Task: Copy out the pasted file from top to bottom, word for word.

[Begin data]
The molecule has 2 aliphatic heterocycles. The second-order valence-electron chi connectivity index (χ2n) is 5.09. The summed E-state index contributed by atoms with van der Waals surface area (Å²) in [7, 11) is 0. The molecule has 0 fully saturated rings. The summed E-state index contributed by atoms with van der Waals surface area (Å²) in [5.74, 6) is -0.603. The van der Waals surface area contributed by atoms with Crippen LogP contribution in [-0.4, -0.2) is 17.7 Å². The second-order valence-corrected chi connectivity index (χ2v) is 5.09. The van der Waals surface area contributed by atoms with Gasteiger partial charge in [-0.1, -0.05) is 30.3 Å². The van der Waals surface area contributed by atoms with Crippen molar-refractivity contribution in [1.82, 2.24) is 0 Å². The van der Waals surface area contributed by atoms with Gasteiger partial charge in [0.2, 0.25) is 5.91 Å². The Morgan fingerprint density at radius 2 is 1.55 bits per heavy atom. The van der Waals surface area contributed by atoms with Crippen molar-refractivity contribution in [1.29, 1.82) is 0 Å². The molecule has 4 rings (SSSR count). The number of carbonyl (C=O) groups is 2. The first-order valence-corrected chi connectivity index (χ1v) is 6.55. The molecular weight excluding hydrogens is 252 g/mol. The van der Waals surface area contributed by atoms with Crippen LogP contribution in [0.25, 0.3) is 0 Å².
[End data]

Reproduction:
The molecule has 2 aliphatic heterocycles. The second-order valence-electron chi connectivity index (χ2n) is 5.09. The summed E-state index contributed by atoms with van der Waals surface area (Å²) in [7, 11) is 0. The molecule has 0 fully saturated rings. The summed E-state index contributed by atoms with van der Waals surface area (Å²) in [5.74, 6) is -0.603. The van der Waals surface area contributed by atoms with Crippen LogP contribution in [-0.4, -0.2) is 17.7 Å². The second-order valence-corrected chi connectivity index (χ2v) is 5.09. The van der Waals surface area contributed by atoms with Gasteiger partial charge in [-0.1, -0.05) is 30.3 Å². The van der Waals surface area contributed by atoms with Crippen molar-refractivity contribution in [1.82, 2.24) is 0 Å². The van der Waals surface area contributed by atoms with Gasteiger partial charge in [0.2, 0.25) is 5.91 Å². The Morgan fingerprint density at radius 2 is 1.55 bits per heavy atom. The van der Waals surface area contributed by atoms with Crippen molar-refractivity contribution in [1.29, 1.82) is 0 Å². The molecule has 4 rings (SSSR count). The number of carbonyl (C=O) groups is 2. The first-order valence-corrected chi connectivity index (χ1v) is 6.55. The molecular weight excluding hydrogens is 252 g/mol. The van der Waals surface area contributed by atoms with Crippen LogP contribution in [0.25, 0.3) is 0 Å².